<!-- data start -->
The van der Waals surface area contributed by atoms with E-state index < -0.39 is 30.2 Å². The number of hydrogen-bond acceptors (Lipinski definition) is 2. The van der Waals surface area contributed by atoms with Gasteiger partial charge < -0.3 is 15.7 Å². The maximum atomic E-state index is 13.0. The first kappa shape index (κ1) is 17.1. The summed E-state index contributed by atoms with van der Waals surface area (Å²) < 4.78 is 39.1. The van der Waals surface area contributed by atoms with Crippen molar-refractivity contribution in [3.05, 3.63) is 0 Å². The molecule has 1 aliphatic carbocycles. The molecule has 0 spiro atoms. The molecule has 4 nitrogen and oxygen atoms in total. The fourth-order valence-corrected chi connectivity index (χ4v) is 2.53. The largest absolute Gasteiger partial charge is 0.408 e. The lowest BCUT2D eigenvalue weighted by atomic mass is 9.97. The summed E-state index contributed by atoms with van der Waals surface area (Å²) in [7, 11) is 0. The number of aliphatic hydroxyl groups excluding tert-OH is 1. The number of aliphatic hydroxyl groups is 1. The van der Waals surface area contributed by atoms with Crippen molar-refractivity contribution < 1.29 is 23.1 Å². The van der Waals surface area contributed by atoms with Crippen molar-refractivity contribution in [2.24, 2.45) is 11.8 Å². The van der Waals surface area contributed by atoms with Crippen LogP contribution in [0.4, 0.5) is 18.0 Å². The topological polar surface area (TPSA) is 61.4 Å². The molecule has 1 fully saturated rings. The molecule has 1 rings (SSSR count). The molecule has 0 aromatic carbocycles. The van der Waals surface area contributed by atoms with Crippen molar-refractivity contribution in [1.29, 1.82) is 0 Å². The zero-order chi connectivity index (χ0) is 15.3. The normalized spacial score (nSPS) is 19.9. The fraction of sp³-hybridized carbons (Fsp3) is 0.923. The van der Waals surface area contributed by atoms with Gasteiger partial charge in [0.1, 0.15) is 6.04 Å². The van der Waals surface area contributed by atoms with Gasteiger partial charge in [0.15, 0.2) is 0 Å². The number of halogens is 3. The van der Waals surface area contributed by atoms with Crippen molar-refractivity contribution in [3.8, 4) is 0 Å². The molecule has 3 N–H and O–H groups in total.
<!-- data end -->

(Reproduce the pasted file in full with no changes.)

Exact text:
The van der Waals surface area contributed by atoms with E-state index < -0.39 is 30.2 Å². The number of hydrogen-bond acceptors (Lipinski definition) is 2. The van der Waals surface area contributed by atoms with Gasteiger partial charge < -0.3 is 15.7 Å². The maximum atomic E-state index is 13.0. The first kappa shape index (κ1) is 17.1. The summed E-state index contributed by atoms with van der Waals surface area (Å²) < 4.78 is 39.1. The van der Waals surface area contributed by atoms with Crippen molar-refractivity contribution in [3.05, 3.63) is 0 Å². The molecule has 1 aliphatic carbocycles. The molecule has 0 spiro atoms. The molecule has 4 nitrogen and oxygen atoms in total. The fourth-order valence-corrected chi connectivity index (χ4v) is 2.53. The largest absolute Gasteiger partial charge is 0.408 e. The lowest BCUT2D eigenvalue weighted by atomic mass is 9.97. The summed E-state index contributed by atoms with van der Waals surface area (Å²) in [7, 11) is 0. The number of aliphatic hydroxyl groups excluding tert-OH is 1. The number of aliphatic hydroxyl groups is 1. The van der Waals surface area contributed by atoms with Crippen molar-refractivity contribution < 1.29 is 23.1 Å². The van der Waals surface area contributed by atoms with Crippen molar-refractivity contribution in [2.24, 2.45) is 11.8 Å². The van der Waals surface area contributed by atoms with Crippen LogP contribution in [0.4, 0.5) is 18.0 Å². The topological polar surface area (TPSA) is 61.4 Å². The molecule has 1 fully saturated rings. The molecule has 1 rings (SSSR count). The molecule has 0 aromatic carbocycles. The van der Waals surface area contributed by atoms with Crippen molar-refractivity contribution in [1.29, 1.82) is 0 Å². The zero-order chi connectivity index (χ0) is 15.3. The normalized spacial score (nSPS) is 19.9. The fraction of sp³-hybridized carbons (Fsp3) is 0.923. The van der Waals surface area contributed by atoms with Gasteiger partial charge in [0.1, 0.15) is 6.04 Å². The van der Waals surface area contributed by atoms with Gasteiger partial charge in [0.15, 0.2) is 0 Å². The number of halogens is 3. The van der Waals surface area contributed by atoms with Crippen molar-refractivity contribution in [3.8, 4) is 0 Å². The molecule has 3 N–H and O–H groups in total.